June 8, 2020

In Toronto and elsewhere, the lack of distracting activities like movies, concerts and sports is contributing to profound events. The real world is changing so fast, as people get focused and rise up. Meanwhile, in the cultural domain, time and place, and, openings and closings, don’t really matter. Many cultural products have become digital and are therefore on demand, untethered by time constraints. Time itself can be compressed to almost nothing or drawn out and made to last.

2020 Scotiabank CONTACT Photography Festival

Ho Tam at Paul Petro Contemporary Art

For example, the 2020 Scotiabank Contact Photography Festival, which normally takes place throughout the city in the month of May, was largely postponed, except for the bits and pieces of it which can still be seen, either online or, in a few instances, as outdoor public installations (in the real world.)

In a 25-year-old video by Ho Tam, which was exhibited at Paul Petro Contemporary Art as part of CONTACT, Godzilla is the opening act. The video, titled “The Yellow Pages”, has a lightness and playfulness that belies its serious content.

The Yellow Pages by Ho Tam

Silent and less than eight minutes long, Ho Tam’s video is an illustrated alphabet of racial cliches and assumptions. A is for “Asian Crimes,” B is “Butterfly”, C is “Chinatown,” D is “Dogmeat.” The artist has a very graceful way of layering one cliche upon another. E is for “Enter the Dragon” but instead of Bruce Lee we are treated to a clip of a painfully decrepit Mao Zedong meeting (possibly) Soviet dignitaries sometime in the early 70s. Everything feels so weighted with meaning. Maybe that’s why the piece is so delightful to watch. The cliches are off, and, therefore unsettling.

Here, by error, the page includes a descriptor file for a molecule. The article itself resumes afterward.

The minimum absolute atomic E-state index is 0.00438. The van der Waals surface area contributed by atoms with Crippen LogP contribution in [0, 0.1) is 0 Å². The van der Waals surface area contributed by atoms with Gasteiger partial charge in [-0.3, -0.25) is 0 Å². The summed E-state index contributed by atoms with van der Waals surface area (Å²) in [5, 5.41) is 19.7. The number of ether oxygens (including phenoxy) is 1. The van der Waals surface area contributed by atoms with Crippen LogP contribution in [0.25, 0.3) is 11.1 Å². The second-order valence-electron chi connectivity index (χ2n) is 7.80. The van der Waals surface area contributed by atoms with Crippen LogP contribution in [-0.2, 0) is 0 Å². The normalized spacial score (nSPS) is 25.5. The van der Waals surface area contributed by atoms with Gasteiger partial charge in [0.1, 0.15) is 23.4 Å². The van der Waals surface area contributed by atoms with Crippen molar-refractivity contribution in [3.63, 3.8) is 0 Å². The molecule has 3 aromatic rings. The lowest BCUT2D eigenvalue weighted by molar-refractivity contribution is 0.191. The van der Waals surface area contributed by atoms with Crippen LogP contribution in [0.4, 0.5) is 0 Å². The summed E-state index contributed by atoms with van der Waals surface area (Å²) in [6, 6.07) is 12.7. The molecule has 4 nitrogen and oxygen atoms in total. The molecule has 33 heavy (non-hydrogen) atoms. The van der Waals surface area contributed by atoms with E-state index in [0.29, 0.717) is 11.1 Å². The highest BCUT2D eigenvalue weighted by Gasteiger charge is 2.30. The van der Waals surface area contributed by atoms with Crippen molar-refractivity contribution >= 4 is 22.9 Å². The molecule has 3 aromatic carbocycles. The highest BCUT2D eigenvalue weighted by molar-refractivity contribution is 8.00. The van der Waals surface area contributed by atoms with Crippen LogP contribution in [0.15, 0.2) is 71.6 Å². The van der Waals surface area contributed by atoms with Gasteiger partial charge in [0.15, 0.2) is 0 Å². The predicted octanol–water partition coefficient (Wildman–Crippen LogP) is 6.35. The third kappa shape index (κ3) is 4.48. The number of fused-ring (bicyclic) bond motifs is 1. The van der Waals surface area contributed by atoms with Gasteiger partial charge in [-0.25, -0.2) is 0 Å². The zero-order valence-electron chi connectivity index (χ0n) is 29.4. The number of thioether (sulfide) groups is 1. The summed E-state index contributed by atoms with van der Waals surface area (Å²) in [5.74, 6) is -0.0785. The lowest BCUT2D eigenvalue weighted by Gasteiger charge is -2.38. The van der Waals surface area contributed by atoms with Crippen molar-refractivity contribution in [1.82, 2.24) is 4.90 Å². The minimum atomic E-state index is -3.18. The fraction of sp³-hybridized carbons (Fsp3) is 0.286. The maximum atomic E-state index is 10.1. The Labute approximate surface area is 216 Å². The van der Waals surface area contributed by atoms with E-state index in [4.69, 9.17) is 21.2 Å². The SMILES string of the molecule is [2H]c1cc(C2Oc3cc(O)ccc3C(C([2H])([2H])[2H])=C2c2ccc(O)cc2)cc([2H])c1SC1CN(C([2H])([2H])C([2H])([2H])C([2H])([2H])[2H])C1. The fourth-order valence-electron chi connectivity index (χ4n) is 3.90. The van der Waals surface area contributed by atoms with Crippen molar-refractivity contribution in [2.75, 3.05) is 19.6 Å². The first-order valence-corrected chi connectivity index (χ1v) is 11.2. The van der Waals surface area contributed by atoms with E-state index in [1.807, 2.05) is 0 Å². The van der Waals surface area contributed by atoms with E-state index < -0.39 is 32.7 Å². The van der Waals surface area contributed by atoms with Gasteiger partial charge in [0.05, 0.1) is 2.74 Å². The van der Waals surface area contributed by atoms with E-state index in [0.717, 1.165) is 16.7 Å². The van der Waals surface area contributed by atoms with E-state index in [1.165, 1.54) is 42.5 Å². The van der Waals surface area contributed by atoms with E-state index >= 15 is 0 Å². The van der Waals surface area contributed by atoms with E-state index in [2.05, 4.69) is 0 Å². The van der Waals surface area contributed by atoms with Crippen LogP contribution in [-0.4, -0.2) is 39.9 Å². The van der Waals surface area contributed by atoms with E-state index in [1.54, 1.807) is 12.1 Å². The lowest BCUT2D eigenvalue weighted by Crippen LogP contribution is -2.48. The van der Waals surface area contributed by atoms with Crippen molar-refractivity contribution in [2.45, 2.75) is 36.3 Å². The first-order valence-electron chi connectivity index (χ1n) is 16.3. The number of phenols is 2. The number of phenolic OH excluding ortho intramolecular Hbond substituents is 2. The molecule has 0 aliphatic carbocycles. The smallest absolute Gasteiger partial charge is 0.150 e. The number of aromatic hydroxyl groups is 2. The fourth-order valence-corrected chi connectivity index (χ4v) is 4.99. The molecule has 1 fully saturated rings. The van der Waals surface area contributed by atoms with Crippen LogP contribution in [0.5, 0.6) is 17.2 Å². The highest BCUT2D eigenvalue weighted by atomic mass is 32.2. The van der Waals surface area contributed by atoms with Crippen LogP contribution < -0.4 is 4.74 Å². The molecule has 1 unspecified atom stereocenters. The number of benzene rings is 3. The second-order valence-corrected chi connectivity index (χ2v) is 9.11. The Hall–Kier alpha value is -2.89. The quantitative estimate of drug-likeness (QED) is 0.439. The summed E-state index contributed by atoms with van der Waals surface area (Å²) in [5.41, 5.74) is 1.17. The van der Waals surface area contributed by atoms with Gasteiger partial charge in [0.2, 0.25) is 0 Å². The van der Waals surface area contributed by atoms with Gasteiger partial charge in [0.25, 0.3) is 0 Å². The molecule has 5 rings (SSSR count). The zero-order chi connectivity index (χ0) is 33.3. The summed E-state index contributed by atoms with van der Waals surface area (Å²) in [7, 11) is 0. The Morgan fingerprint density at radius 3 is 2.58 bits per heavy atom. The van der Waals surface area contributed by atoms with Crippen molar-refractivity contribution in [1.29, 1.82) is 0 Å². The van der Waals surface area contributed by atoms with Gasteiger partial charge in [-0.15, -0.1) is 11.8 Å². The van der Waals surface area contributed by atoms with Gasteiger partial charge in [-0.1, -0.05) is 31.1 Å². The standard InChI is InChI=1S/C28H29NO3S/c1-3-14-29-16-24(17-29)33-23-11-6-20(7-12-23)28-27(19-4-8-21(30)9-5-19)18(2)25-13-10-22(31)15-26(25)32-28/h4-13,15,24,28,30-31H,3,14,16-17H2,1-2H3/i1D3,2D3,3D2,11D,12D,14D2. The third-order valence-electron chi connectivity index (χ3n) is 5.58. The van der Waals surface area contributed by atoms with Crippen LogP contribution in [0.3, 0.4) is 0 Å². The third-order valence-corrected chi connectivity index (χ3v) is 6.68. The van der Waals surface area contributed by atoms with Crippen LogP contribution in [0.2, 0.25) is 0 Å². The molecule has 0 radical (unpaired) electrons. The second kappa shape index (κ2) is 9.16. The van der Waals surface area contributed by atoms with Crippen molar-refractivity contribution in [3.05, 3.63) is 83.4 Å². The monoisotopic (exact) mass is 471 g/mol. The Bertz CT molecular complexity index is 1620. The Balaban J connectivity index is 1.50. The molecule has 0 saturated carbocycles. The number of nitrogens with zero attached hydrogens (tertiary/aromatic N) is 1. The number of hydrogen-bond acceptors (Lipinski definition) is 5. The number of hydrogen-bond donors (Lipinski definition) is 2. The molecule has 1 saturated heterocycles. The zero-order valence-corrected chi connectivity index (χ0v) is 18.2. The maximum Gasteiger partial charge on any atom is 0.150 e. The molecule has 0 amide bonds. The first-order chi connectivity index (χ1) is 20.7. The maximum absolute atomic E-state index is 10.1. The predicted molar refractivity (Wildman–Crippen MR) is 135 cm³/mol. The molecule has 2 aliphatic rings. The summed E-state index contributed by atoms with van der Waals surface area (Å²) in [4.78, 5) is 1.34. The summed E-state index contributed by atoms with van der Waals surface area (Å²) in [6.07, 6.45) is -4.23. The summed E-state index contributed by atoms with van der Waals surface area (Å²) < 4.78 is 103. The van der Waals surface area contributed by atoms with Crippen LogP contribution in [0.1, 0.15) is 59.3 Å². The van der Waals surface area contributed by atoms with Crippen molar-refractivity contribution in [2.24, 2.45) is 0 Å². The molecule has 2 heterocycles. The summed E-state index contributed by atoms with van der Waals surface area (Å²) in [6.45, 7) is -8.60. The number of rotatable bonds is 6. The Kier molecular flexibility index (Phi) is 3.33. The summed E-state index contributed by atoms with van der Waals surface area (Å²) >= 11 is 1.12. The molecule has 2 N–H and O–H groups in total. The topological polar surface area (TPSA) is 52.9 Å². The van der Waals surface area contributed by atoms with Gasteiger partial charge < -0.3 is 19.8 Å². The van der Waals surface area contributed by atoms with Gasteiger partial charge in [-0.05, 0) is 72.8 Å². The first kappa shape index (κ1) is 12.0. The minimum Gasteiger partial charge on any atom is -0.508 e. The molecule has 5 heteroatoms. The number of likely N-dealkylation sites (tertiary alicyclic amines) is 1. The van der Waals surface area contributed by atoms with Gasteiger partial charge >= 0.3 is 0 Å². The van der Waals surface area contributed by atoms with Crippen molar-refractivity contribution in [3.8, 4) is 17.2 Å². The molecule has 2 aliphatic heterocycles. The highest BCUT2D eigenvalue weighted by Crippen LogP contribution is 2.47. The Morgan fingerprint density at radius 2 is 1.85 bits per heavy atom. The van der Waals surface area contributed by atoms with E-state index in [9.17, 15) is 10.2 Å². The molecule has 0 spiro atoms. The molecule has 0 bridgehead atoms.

Uniformly bathed in sepia, the images diverge wildly: “Head Tax” is a ghastly heap of skulls documenting the reign of the Khmer Rouge, “Ninja Turtles” refers to a group of elderly Tai Chi practitioners, and the “Asian Crimes” section — the first letter — introduces the endearing yet ruinous antics of Godzilla. I’m not sure if Godzilla is punishing “Asian Crimes,” or maybe Godzilla himself is the crime, unleashed upon the world.

According to social theorists, since the first Japanese movie featuring Godzilla debuted in 1954, the giant lizard has effectively tapped into our fears and preoccupations. He embodies nuclear weapons, catastrophic bio-hazard, global environmental degradation, cross-species virus transmission and whatever comes next. That’s why we love him!

Toho Studio

Dawit L. Petros at Power Plant

On the CONTACT Festival website I was advised there was a public installation currently On View at The Power Plant. I rode my bike down to Queen’s Quay to have a look. The Power Plant was closed. But, I did get to see the giant, outdoor banner, art piece by Dawit L. Petros, erected as part of the 2020 CONTACT festival.

Installation view of Artwork by Dawit L. Petros titled “Untitled (Overlapping and intertwined territories that fall from view III)

Reading the accompanying text makes clear that this is a scene of current and historic misery. A man is holding a large photograph, which conceals his identity. The man is named Moktar. He is described as one of the millions of migrants who have embarked on dangerous journeys all over the world. Coming from Eritrea, Moktar traveled through Sudan, Egypt, Libya, and across the Mediterranean to a new life in Italy. He was photographed at an unspecified location.

Detail of installation view of Artwork by Dawit L. Petros titled “Untitled (Overlapping and intertwined territories that fall from view III)

The photograph Moktar is holding is “a reproduction of an etching by Georgina Smith, an eyewitness to the sinking of the transatlantic steamship SS Utopia. In a tragic accident on March 17, 1891, the SS Utopia—used frequently to transport European immigrants to the United States—collided with a battleship off the shores of Gibraltar and sank quickly, killing over 500 passengers, many of whom were poor southern Italians seeking better lives across the Atlantic Ocean.”

Detail view of installation by Dawit L. Petros titled “Untitled (Overlapping and intertwined territories that fall from view III)

Looking closely at the photograph of the etching, the detailed image of the terrible event can be seen.

The migrant experience, quickly forgotten by subsequent generations, is perilous today, as it was in 1891.

View of Lake Ontario from southern facade of the Power Plant.

The view southward from the art installation appears serene. Queen’s Quay, normally thronged with tourists during the summer months, is deserted. The lake is very calm in the sudden summer heat.

Museum of Contemporary Art